In relation to terrorists’ use of chemical and biological weapons, Neil Basu correctly states the likes of chlorine and mustard gas was used in Syria/Iraq and terrorists do want to adapt these weapons for use in domestic terrorist attacks. Fortunately, what is problematic for terrorists wanting to use such weaponry is having the facilities for storage and maintaining the chemicals as they have to be stored under controlled conditions. When IS held land in their self-proclaimed caliphate this was possible, but in domestic circumstances where without laboratories it is more difficult. As such, the type of attacks being planned will be low-level attacks we have unfortunately witnessed in Europe with the use of vehicles and sharply bladed instruments such as knives, which we have witnessed still have a devastating effect.

parsons green bombbarcelona terrorist attack 2017

There is also the possibility of terrorists using firearms and improvised explosive devices (IED). In relation to the latter this was seen in the Parsons Green attack in September 2017 and in Barcelona, August 2017, where the former failed to detonate and in the latter the explosives were not handled correctly resulting in the terrorists blowing themselves up in their home. To handle explosives requires a degree of knowledge and experience, which clearly many domestic terrorists do not possess. One cannot be complacent over this as the threat of the use of IED’s is still real. This could come from returning IS fighters and in the case of the UK, current paramilitaries in the North of Ireland from the republican New IRA to loyalist’s groups such as the Ulster Volunteer Force and the Ulster freedom Fighters have members who have experience in the use of IED’s from the 1968-1998 Irish Troubles.

National Action 2national action at Liverpool

One must not forget that the terrorist threat does not solely emanate from Islamist inspired terrorism, there is also the threat from far-right groups too, and in the UK from paramilitaries in the North of Ireland. The UK is still the only state to proscribe far-right groups as terrorist organisations and to date these groups have been inspired by the national socialist narrative (National Action, Scottish Dawn and NS 131). Other far-right groups are also being monitored by UK counter-terrorism police and the security services such as Resistance System Network. Again, the terrorist threat far-right groups pose is not unique to the UK, it is prevalent throughout Europe, North America and Australia.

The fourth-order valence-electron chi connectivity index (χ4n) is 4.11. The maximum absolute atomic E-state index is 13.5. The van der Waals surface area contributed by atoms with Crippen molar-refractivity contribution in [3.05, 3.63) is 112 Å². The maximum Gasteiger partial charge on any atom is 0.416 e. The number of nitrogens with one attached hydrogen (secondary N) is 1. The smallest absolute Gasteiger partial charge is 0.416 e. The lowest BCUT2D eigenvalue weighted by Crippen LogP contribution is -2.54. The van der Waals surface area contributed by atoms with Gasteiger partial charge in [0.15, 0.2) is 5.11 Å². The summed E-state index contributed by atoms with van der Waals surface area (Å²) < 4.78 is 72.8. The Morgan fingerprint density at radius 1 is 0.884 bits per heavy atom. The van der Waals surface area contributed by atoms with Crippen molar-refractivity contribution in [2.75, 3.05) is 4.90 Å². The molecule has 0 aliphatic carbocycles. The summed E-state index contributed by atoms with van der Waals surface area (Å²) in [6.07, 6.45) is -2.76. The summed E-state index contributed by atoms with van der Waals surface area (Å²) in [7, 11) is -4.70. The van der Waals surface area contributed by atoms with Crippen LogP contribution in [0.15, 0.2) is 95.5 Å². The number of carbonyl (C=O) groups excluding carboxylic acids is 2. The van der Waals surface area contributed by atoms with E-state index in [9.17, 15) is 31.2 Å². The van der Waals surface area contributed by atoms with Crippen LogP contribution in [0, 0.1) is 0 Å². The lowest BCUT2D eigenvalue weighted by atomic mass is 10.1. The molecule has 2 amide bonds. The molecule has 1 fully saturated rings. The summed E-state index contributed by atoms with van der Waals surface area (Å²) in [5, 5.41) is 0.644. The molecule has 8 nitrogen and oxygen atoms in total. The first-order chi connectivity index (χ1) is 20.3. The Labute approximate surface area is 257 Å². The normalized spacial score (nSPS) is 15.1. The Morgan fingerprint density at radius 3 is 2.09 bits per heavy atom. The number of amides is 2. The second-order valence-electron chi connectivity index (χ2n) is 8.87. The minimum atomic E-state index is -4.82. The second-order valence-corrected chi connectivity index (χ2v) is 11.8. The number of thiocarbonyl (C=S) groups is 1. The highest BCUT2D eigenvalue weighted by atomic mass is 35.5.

IRA unfinished revolution derrynew IRA

In relation to the UK republican groups in the North of Ireland have been using the impasse regarding the Irish border in the Brexit negotiations to influence an increase in paramilitary activity, in particular the New IRA.

prevent logo

Due to the diversity of terrorist threats, the number of groups and individuals being monitored and the increasing pressure counter-terrorism police and the security services have in keeping us safe is enormous. There are two areas that can help alleviate their workload so as to enable them to focus on the groups and individuals that pose a real threat to our security. First is to allocate more resources from the public and private sectors as well as communities to the Prevent strategy. A pre-criminal strategy, Prevent is aimed at helping individuals who are vulnerable to being drawn into terrorist activity. Secondly, we can all play our part by being more vigilant in reporting any activity we see as suspicious. Initiatives in the UK like Action Counters Terrorism (ACT) and the British transport Police’s ‘See it, Say it, Sort it’ are there to help us report anything we suspect is likely to be linked to terrorism and the police will deal with any reports sensitively.

Sputnik logo

I discuss this in more details in my radio interview with Sputnik Radio and many of these themes are covered in my book ‘Terrorism: Law and Policy’ that was published in March 2018

My terrorism book cover

Brexit and the Irish Border: A Catalyst to a new Irish Troubles and the Rise of Saoradh

irish border

How the Irish border between the six counties of the North of Ireland and the twenty-six counties of the Irish republic will operate post-Brexit is not just a sticking point in the current Brexit negotiations, it is an issue, which if not resolved, could be the catalyst to a rise in sectarian violence between republicans and loyalists in the North resulting in new Irish Troubles.

saoradh

This observation is not one of being alarmist, there is already a rising undercurrent of discontent in the North. This is exemplified in the rise of a relatively new Irish republican party, Saoradh. Formed in September 2016and backed by New IRA (NIRA) prisoners held in Mughaberry and Portlaoise prisons Saoradh held its first ard fheis in Newry that month. Those who gathered at this first ard fheis (and who subsequently became Saoradh’s member’s and supporters) included those who were associated with the Republican Network for Unity, 32 County Sovereignty Movement (closely aligned with the former Real IRA) and the 1916 societies. Saoradh supporters include notorious members of the IRA in its various forms such as Colin and Paul Duffy. Messages of support were read out from the founder of the Provisional IRA, Billy McKee and Saoradh’s first chairman, David Jordan from Tyrone, was a republican dissident and former prisoner.